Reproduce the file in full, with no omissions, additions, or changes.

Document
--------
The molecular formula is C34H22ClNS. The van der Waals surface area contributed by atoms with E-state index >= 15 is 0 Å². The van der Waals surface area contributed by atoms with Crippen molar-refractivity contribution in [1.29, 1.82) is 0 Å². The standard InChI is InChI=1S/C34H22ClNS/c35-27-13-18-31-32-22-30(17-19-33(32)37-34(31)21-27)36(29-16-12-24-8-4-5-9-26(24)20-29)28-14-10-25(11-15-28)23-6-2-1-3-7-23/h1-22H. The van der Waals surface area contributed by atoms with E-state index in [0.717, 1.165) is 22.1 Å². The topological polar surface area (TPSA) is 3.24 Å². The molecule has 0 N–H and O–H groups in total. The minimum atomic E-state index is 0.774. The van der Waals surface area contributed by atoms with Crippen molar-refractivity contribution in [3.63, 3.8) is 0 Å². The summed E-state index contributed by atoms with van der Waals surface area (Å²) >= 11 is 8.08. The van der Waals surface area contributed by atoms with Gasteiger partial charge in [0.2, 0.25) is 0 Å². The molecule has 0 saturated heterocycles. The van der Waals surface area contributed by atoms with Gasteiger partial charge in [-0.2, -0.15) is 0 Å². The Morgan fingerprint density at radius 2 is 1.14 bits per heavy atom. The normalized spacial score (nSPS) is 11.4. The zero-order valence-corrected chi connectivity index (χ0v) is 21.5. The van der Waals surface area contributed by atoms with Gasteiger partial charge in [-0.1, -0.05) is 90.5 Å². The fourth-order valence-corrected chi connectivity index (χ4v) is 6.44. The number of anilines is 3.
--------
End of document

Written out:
The molecular formula is C34H22ClNS. The van der Waals surface area contributed by atoms with E-state index >= 15 is 0 Å². The van der Waals surface area contributed by atoms with Crippen molar-refractivity contribution in [1.29, 1.82) is 0 Å². The standard InChI is InChI=1S/C34H22ClNS/c35-27-13-18-31-32-22-30(17-19-33(32)37-34(31)21-27)36(29-16-12-24-8-4-5-9-26(24)20-29)28-14-10-25(11-15-28)23-6-2-1-3-7-23/h1-22H. The van der Waals surface area contributed by atoms with E-state index in [0.717, 1.165) is 22.1 Å². The topological polar surface area (TPSA) is 3.24 Å². The molecule has 0 N–H and O–H groups in total. The minimum atomic E-state index is 0.774. The van der Waals surface area contributed by atoms with Crippen molar-refractivity contribution in [3.63, 3.8) is 0 Å². The summed E-state index contributed by atoms with van der Waals surface area (Å²) >= 11 is 8.08. The van der Waals surface area contributed by atoms with Gasteiger partial charge in [0.2, 0.25) is 0 Å². The molecule has 0 saturated heterocycles. The van der Waals surface area contributed by atoms with Gasteiger partial charge in [-0.2, -0.15) is 0 Å². The Morgan fingerprint density at radius 2 is 1.14 bits per heavy atom. The normalized spacial score (nSPS) is 11.4. The zero-order valence-corrected chi connectivity index (χ0v) is 21.5. The van der Waals surface area contributed by atoms with Gasteiger partial charge in [-0.1, -0.05) is 90.5 Å². The fourth-order valence-corrected chi connectivity index (χ4v) is 6.44. The number of anilines is 3.